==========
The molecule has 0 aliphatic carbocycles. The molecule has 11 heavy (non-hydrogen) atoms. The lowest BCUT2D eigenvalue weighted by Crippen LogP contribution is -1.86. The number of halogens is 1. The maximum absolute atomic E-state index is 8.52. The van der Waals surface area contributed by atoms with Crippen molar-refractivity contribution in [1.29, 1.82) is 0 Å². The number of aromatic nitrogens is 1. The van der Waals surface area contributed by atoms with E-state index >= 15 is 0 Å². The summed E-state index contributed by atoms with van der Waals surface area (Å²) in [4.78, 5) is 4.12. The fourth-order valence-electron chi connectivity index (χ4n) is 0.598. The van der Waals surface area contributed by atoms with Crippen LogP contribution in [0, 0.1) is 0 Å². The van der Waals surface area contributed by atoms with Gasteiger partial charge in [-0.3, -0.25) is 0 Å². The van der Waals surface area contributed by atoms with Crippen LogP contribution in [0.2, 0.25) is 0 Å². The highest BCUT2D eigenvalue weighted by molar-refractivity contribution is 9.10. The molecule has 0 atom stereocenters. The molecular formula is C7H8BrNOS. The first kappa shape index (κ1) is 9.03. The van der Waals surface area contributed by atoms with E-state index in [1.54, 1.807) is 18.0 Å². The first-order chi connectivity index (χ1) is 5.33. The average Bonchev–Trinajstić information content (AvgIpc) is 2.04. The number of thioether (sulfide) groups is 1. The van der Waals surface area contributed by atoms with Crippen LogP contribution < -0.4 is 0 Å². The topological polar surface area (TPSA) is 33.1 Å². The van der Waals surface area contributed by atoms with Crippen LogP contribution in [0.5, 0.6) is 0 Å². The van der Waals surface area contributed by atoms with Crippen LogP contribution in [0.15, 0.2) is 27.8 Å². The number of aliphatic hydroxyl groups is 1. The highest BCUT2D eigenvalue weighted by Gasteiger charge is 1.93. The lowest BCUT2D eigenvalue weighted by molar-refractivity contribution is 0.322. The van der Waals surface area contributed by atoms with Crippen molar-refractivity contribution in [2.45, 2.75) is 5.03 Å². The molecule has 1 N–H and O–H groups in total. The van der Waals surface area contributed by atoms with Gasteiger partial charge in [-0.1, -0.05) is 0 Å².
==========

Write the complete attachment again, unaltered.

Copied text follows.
The molecule has 0 aliphatic carbocycles. The molecule has 11 heavy (non-hydrogen) atoms. The lowest BCUT2D eigenvalue weighted by Crippen LogP contribution is -1.86. The number of halogens is 1. The maximum absolute atomic E-state index is 8.52. The van der Waals surface area contributed by atoms with Crippen molar-refractivity contribution in [1.29, 1.82) is 0 Å². The number of aromatic nitrogens is 1. The van der Waals surface area contributed by atoms with E-state index >= 15 is 0 Å². The summed E-state index contributed by atoms with van der Waals surface area (Å²) in [4.78, 5) is 4.12. The fourth-order valence-electron chi connectivity index (χ4n) is 0.598. The van der Waals surface area contributed by atoms with Crippen LogP contribution in [0, 0.1) is 0 Å². The van der Waals surface area contributed by atoms with Gasteiger partial charge in [-0.3, -0.25) is 0 Å². The van der Waals surface area contributed by atoms with Crippen LogP contribution in [0.2, 0.25) is 0 Å². The highest BCUT2D eigenvalue weighted by molar-refractivity contribution is 9.10. The molecule has 0 atom stereocenters. The molecular formula is C7H8BrNOS. The first kappa shape index (κ1) is 9.03. The van der Waals surface area contributed by atoms with E-state index in [1.54, 1.807) is 18.0 Å². The first-order chi connectivity index (χ1) is 5.33. The average Bonchev–Trinajstić information content (AvgIpc) is 2.04. The number of thioether (sulfide) groups is 1. The van der Waals surface area contributed by atoms with Crippen LogP contribution < -0.4 is 0 Å². The topological polar surface area (TPSA) is 33.1 Å². The van der Waals surface area contributed by atoms with Crippen LogP contribution in [0.5, 0.6) is 0 Å². The van der Waals surface area contributed by atoms with Crippen LogP contribution in [0.15, 0.2) is 27.8 Å². The number of aliphatic hydroxyl groups is 1. The highest BCUT2D eigenvalue weighted by Gasteiger charge is 1.93. The lowest BCUT2D eigenvalue weighted by molar-refractivity contribution is 0.322. The van der Waals surface area contributed by atoms with Crippen molar-refractivity contribution in [2.45, 2.75) is 5.03 Å². The molecule has 1 N–H and O–H groups in total. The van der Waals surface area contributed by atoms with Gasteiger partial charge in [-0.1, -0.05) is 0 Å².